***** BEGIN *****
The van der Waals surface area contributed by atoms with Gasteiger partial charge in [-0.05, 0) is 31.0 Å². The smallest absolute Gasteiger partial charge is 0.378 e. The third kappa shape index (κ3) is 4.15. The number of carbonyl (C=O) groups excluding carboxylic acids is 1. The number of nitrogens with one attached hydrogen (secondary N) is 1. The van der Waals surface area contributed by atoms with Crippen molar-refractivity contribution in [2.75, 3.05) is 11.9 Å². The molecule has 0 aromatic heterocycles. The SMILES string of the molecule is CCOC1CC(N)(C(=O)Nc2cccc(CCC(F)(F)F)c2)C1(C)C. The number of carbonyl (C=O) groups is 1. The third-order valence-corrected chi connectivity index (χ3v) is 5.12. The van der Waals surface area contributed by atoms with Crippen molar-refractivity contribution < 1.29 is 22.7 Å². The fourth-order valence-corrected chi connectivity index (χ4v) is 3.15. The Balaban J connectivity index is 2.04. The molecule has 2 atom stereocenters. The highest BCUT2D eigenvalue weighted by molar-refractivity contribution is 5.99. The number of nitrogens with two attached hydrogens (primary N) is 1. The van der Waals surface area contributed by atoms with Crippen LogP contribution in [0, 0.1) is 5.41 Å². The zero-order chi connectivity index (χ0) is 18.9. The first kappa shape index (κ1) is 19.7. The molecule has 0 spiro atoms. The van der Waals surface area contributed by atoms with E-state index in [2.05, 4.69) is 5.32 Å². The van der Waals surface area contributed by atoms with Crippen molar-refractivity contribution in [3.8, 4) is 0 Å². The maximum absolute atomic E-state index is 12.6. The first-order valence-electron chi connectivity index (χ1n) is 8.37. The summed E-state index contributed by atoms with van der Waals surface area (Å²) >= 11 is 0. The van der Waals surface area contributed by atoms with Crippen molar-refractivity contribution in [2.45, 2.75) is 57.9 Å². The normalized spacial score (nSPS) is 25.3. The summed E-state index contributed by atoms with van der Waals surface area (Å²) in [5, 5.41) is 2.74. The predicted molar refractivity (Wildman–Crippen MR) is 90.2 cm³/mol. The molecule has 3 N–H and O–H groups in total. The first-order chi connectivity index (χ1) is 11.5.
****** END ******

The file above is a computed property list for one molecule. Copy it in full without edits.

The van der Waals surface area contributed by atoms with Gasteiger partial charge in [-0.05, 0) is 31.0 Å². The smallest absolute Gasteiger partial charge is 0.378 e. The third kappa shape index (κ3) is 4.15. The number of carbonyl (C=O) groups excluding carboxylic acids is 1. The number of nitrogens with one attached hydrogen (secondary N) is 1. The van der Waals surface area contributed by atoms with Crippen molar-refractivity contribution in [2.75, 3.05) is 11.9 Å². The molecule has 0 aromatic heterocycles. The SMILES string of the molecule is CCOC1CC(N)(C(=O)Nc2cccc(CCC(F)(F)F)c2)C1(C)C. The number of carbonyl (C=O) groups is 1. The third-order valence-corrected chi connectivity index (χ3v) is 5.12. The van der Waals surface area contributed by atoms with Crippen molar-refractivity contribution < 1.29 is 22.7 Å². The fourth-order valence-corrected chi connectivity index (χ4v) is 3.15. The Balaban J connectivity index is 2.04. The molecule has 2 atom stereocenters. The highest BCUT2D eigenvalue weighted by molar-refractivity contribution is 5.99. The number of nitrogens with two attached hydrogens (primary N) is 1. The van der Waals surface area contributed by atoms with Crippen LogP contribution in [0, 0.1) is 5.41 Å². The zero-order chi connectivity index (χ0) is 18.9. The first kappa shape index (κ1) is 19.7. The molecule has 0 spiro atoms. The van der Waals surface area contributed by atoms with E-state index in [2.05, 4.69) is 5.32 Å². The van der Waals surface area contributed by atoms with Crippen molar-refractivity contribution in [3.8, 4) is 0 Å². The maximum absolute atomic E-state index is 12.6. The first-order valence-electron chi connectivity index (χ1n) is 8.37. The summed E-state index contributed by atoms with van der Waals surface area (Å²) >= 11 is 0. The van der Waals surface area contributed by atoms with Crippen molar-refractivity contribution in [2.45, 2.75) is 57.9 Å². The normalized spacial score (nSPS) is 25.3. The summed E-state index contributed by atoms with van der Waals surface area (Å²) in [5, 5.41) is 2.74. The predicted molar refractivity (Wildman–Crippen MR) is 90.2 cm³/mol. The molecule has 3 N–H and O–H groups in total. The first-order chi connectivity index (χ1) is 11.5.